November 2022

Roses and honeysuckle over the gate from the garden into the paddock

There is an awful lot to do this month. We have secured an extra acre of land and are currently in the process of designing and planting a new flower field which is very much aimed at public engagement. The new plot will include a large PYO plot, a gorgeous plot of our best selling scented roses (with rose arches and arbours), a blossom orchard and a foliage maze. We will include large grass pathways, suitable for providing picnic and seating areas and hopefully a perennial flower meadow under the trees in the blossom orchard. I’m also very excited to be using the OH’s range of garden metalwork and floristry mechanics around the plot, which we will be able to use to showcase the best of sustainable floristry techniques.

When will the field and PYO plot be open to the public? We are aiming for June. We’ve hundreds of ideas of ways to use the new area, from bring your own picnics to outdoor plays to family treasure hunts. The past couple of years of covid and lockdown periods has meant that people are now really keen to get out and enjoy doing things outside in the fresh air with their families and the wider community. Our aim is to provide a varied range of activities throughout the year with a focus on family events and we will be trying to run lots of events that won’t be too expensive and even some events like picnics, which will be free. We are acutely aware that cost of living increases mean families have much less money to spend on days out so perhaps we will be able to give families a fun thing to do at the weekend, without needing to spend a fortune.

Of course, because there is a lot to do, Jack and I are starting the month with a flu bug, which has, for the first time we can remember meant we’ve had to take time off for health reasons. There has also been more rain than I’d like – but the rain is needed to top up groundwater levels after the Summer drought, so I won’t moan too much about that. Yet. On top of getting the new field ready, we are also working on the usual November tasks of lifting dahlias, dividing and moving perennials and planting bulbs.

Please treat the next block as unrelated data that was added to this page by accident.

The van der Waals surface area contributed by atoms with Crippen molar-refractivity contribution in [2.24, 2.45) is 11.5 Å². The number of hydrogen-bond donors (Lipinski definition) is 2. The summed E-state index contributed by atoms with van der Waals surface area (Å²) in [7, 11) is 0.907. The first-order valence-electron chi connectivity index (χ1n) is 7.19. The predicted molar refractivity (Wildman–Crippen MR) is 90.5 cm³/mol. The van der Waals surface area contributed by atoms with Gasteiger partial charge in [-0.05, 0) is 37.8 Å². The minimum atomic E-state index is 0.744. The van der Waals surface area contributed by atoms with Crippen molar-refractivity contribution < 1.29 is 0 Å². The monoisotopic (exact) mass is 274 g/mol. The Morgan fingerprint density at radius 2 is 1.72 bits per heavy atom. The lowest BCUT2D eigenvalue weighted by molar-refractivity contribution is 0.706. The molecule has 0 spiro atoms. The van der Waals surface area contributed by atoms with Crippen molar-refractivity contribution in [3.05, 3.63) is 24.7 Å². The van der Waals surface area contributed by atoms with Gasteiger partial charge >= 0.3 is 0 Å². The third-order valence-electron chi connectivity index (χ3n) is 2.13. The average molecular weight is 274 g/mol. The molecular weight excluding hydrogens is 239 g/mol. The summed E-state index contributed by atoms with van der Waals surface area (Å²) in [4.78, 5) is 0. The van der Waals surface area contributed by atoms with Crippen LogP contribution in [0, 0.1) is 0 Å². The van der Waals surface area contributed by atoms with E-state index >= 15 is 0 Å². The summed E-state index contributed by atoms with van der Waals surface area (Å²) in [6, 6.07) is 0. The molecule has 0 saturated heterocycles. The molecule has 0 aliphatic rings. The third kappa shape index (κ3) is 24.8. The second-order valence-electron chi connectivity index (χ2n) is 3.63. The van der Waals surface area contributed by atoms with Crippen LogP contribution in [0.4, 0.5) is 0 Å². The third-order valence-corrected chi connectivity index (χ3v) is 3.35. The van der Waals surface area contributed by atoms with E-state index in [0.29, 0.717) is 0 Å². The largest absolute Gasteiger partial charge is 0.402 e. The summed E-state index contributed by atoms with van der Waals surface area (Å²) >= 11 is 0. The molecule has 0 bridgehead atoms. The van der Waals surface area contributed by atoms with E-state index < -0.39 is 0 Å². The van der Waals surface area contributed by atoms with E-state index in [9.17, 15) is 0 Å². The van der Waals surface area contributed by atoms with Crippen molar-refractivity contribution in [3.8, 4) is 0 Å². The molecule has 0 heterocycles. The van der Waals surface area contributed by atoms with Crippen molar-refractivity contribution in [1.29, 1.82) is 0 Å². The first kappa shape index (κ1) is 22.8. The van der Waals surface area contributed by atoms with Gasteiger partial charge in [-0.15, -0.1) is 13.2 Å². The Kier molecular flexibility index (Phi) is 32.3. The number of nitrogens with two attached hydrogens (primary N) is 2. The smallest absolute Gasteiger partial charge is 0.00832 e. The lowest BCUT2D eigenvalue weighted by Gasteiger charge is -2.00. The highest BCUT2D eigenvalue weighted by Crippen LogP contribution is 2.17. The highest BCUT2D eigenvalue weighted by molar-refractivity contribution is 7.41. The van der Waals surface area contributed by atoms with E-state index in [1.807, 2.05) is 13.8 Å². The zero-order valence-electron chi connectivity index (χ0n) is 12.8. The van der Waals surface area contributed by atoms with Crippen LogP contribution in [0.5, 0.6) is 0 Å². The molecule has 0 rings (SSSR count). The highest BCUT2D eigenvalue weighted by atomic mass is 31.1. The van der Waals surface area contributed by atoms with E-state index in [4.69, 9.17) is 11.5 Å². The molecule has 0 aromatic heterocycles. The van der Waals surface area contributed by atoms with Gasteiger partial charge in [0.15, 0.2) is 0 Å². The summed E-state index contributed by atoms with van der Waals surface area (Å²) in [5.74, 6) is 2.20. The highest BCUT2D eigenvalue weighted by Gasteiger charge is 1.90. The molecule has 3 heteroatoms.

October 2022

Apologies for the lack of a September blog post. If you are a Bedfordian, you’ll know why we were so busy! The 2022 Great Big Green Week was a huge success and we were lucky enough to be asked to represent the local cut flower growers and indie florists by creating a Flower Flash to kick the week off!

Local Florists and growers working on the Flower Flash on Silver Street in Bedford

I applied for partial funding and put forward our proposal way back in February. I dare not even mention it to the others in our little British cut flowers collective until it was all approved. Needless to say the team were over the moon to be working on such a worthwhile project. I was exhausted, but by the end of the day the younger members of the team were asking me ‘what’s next?’ Keen as mustard this lot! The best bit was seeing the faces of the people of Bedford when they came in to town and saw what we were doing. The worst bit was being interviewed by Look East, although reporter Andy Holmes was the loveliest person to work with, trying to put me at ease throughout. People say I came across well. I watched it once and never again!

Next steps – We’ve been asked by the council to create something similar as part of the town’s Christmas celebrations and then the GBGW returns in June next year – we are already planning bigger and better for that one! In between we will all be doing our usual day jobs making sure flowers get grown, harvested, arranged and delivered to customers across the county. Many of us are also attending shows and competitions (either collectively or representing our own businesses) to publicise the sustainability, quality and range of British grown cut flowers.

But for now, back to reality and back in my comfort zone, working on the land to get this seasons crops lifted or tucked up for winter and next years crops in the ground.

August 2022

August has carried on where July left off, with heat, strong sun and drought. We have given up on some of the cool loving annuals, such as the antirrhinum and cornflower as we just couldn’t keep them watered and shaded enough. Instead we have focused on keeping our late summer stars alive- dahlia, amaranthus, statice, zinnia and cosmos. Every year is challenging. This has not been our most challenging year – two years of winter floods (2019/20 and 2020/21) were pretty disastrous for us. However I would like it noted that after those floods, in the spring of 2021 we spent a huge amount of money having drainage channels put in under the flower field, and it has hardly rained since.